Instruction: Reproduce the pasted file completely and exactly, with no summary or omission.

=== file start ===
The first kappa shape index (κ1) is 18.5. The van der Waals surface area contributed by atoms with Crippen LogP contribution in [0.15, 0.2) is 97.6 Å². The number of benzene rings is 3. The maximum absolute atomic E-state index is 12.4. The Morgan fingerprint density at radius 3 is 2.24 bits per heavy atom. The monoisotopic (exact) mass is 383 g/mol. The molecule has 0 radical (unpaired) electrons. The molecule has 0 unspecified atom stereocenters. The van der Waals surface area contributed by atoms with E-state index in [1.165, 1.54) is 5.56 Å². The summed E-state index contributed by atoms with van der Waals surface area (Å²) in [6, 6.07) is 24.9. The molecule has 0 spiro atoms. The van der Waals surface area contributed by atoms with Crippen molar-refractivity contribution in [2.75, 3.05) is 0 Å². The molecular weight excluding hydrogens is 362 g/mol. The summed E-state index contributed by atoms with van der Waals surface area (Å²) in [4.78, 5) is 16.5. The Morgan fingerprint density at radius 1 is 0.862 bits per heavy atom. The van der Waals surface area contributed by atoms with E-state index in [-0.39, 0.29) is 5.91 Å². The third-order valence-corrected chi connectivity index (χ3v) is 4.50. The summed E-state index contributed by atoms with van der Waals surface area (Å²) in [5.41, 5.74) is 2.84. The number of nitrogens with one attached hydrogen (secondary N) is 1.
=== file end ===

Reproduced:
The first kappa shape index (κ1) is 18.5. The van der Waals surface area contributed by atoms with Crippen LogP contribution in [0.15, 0.2) is 97.6 Å². The number of benzene rings is 3. The maximum absolute atomic E-state index is 12.4. The Morgan fingerprint density at radius 3 is 2.24 bits per heavy atom. The monoisotopic (exact) mass is 383 g/mol. The molecule has 0 radical (unpaired) electrons. The molecule has 0 unspecified atom stereocenters. The van der Waals surface area contributed by atoms with E-state index in [1.165, 1.54) is 5.56 Å². The summed E-state index contributed by atoms with van der Waals surface area (Å²) in [6, 6.07) is 24.9. The molecule has 0 spiro atoms. The van der Waals surface area contributed by atoms with Crippen molar-refractivity contribution in [2.75, 3.05) is 0 Å². The molecular weight excluding hydrogens is 362 g/mol. The summed E-state index contributed by atoms with van der Waals surface area (Å²) in [4.78, 5) is 16.5. The Morgan fingerprint density at radius 1 is 0.862 bits per heavy atom. The van der Waals surface area contributed by atoms with E-state index in [-0.39, 0.29) is 5.91 Å². The third-order valence-corrected chi connectivity index (χ3v) is 4.50. The summed E-state index contributed by atoms with van der Waals surface area (Å²) in [5.41, 5.74) is 2.84. The number of nitrogens with one attached hydrogen (secondary N) is 1.